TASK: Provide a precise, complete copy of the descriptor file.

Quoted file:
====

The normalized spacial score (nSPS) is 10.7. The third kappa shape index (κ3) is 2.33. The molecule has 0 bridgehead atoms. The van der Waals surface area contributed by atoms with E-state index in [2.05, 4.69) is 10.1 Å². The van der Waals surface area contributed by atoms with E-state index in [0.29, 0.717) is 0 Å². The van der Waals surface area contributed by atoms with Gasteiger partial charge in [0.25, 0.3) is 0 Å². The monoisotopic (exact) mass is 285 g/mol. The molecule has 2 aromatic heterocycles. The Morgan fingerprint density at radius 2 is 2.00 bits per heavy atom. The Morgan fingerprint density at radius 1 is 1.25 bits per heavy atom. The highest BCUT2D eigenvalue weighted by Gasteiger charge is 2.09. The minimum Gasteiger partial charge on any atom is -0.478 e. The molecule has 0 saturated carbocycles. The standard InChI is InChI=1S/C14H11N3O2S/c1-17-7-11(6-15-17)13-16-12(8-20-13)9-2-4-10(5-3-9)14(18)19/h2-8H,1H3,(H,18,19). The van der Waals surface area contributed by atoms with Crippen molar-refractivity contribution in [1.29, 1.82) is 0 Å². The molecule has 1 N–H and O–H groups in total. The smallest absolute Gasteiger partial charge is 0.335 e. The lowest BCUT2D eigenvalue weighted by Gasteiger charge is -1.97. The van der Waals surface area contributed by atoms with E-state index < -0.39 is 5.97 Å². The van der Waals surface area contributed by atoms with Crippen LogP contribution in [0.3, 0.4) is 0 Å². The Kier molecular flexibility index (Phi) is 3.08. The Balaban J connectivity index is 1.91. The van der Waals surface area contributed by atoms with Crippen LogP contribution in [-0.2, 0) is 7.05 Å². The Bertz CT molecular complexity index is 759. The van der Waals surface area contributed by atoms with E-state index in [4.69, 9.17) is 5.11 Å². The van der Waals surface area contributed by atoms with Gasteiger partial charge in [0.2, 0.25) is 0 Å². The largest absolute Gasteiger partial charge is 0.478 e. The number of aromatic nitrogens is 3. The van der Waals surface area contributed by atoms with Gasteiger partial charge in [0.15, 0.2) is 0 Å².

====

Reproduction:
The normalized spacial score (nSPS) is 10.7. The third kappa shape index (κ3) is 2.33. The molecule has 0 bridgehead atoms. The van der Waals surface area contributed by atoms with E-state index in [2.05, 4.69) is 10.1 Å². The van der Waals surface area contributed by atoms with E-state index in [0.29, 0.717) is 0 Å². The van der Waals surface area contributed by atoms with Gasteiger partial charge in [0.25, 0.3) is 0 Å². The monoisotopic (exact) mass is 285 g/mol. The molecule has 2 aromatic heterocycles. The Morgan fingerprint density at radius 2 is 2.00 bits per heavy atom. The Morgan fingerprint density at radius 1 is 1.25 bits per heavy atom. The highest BCUT2D eigenvalue weighted by Gasteiger charge is 2.09. The minimum Gasteiger partial charge on any atom is -0.478 e. The molecule has 0 saturated carbocycles. The standard InChI is InChI=1S/C14H11N3O2S/c1-17-7-11(6-15-17)13-16-12(8-20-13)9-2-4-10(5-3-9)14(18)19/h2-8H,1H3,(H,18,19). The van der Waals surface area contributed by atoms with Crippen molar-refractivity contribution in [1.29, 1.82) is 0 Å². The molecule has 1 N–H and O–H groups in total. The smallest absolute Gasteiger partial charge is 0.335 e. The lowest BCUT2D eigenvalue weighted by Gasteiger charge is -1.97. The van der Waals surface area contributed by atoms with E-state index < -0.39 is 5.97 Å². The van der Waals surface area contributed by atoms with Crippen LogP contribution in [0.3, 0.4) is 0 Å². The Kier molecular flexibility index (Phi) is 3.08. The Balaban J connectivity index is 1.91. The van der Waals surface area contributed by atoms with Crippen LogP contribution in [-0.2, 0) is 7.05 Å². The Bertz CT molecular complexity index is 759. The van der Waals surface area contributed by atoms with E-state index in [4.69, 9.17) is 5.11 Å². The van der Waals surface area contributed by atoms with Gasteiger partial charge in [0.2, 0.25) is 0 Å². The largest absolute Gasteiger partial charge is 0.478 e. The number of aromatic nitrogens is 3. The van der Waals surface area contributed by atoms with Gasteiger partial charge in [0.15, 0.2) is 0 Å².